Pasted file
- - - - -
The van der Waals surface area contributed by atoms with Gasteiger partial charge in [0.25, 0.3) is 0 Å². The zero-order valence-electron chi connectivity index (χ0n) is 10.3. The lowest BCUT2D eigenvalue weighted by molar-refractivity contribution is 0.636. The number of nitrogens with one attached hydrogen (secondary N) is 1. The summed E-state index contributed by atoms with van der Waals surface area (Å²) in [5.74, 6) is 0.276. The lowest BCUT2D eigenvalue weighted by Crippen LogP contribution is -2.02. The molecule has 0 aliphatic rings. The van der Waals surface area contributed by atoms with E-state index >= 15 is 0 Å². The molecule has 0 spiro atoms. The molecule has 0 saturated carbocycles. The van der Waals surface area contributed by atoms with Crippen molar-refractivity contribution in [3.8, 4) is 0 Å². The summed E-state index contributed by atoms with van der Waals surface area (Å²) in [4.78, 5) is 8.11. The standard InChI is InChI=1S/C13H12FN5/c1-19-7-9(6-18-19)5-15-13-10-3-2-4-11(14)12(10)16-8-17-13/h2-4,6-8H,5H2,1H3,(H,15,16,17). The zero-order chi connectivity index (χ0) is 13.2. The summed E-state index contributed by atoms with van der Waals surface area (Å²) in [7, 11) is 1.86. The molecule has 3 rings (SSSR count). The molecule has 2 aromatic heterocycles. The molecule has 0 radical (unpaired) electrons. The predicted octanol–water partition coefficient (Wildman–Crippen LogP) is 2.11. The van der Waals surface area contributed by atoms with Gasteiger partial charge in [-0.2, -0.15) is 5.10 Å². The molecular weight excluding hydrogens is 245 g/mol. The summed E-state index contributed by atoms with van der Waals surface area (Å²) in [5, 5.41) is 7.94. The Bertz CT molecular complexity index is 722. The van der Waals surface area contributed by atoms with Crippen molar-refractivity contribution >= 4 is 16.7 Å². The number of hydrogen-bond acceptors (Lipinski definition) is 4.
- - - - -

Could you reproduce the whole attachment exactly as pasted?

The van der Waals surface area contributed by atoms with Gasteiger partial charge in [0.25, 0.3) is 0 Å². The zero-order valence-electron chi connectivity index (χ0n) is 10.3. The lowest BCUT2D eigenvalue weighted by molar-refractivity contribution is 0.636. The number of nitrogens with one attached hydrogen (secondary N) is 1. The summed E-state index contributed by atoms with van der Waals surface area (Å²) in [5.74, 6) is 0.276. The lowest BCUT2D eigenvalue weighted by Crippen LogP contribution is -2.02. The molecule has 0 aliphatic rings. The van der Waals surface area contributed by atoms with E-state index >= 15 is 0 Å². The molecule has 0 spiro atoms. The molecule has 0 saturated carbocycles. The van der Waals surface area contributed by atoms with Crippen molar-refractivity contribution in [3.8, 4) is 0 Å². The summed E-state index contributed by atoms with van der Waals surface area (Å²) in [4.78, 5) is 8.11. The standard InChI is InChI=1S/C13H12FN5/c1-19-7-9(6-18-19)5-15-13-10-3-2-4-11(14)12(10)16-8-17-13/h2-4,6-8H,5H2,1H3,(H,15,16,17). The zero-order chi connectivity index (χ0) is 13.2. The summed E-state index contributed by atoms with van der Waals surface area (Å²) in [7, 11) is 1.86. The molecule has 3 rings (SSSR count). The molecule has 2 aromatic heterocycles. The molecule has 0 radical (unpaired) electrons. The predicted octanol–water partition coefficient (Wildman–Crippen LogP) is 2.11. The van der Waals surface area contributed by atoms with Gasteiger partial charge in [-0.2, -0.15) is 5.10 Å². The molecular weight excluding hydrogens is 245 g/mol. The summed E-state index contributed by atoms with van der Waals surface area (Å²) in [5, 5.41) is 7.94. The Bertz CT molecular complexity index is 722. The van der Waals surface area contributed by atoms with Crippen molar-refractivity contribution >= 4 is 16.7 Å². The number of hydrogen-bond acceptors (Lipinski definition) is 4.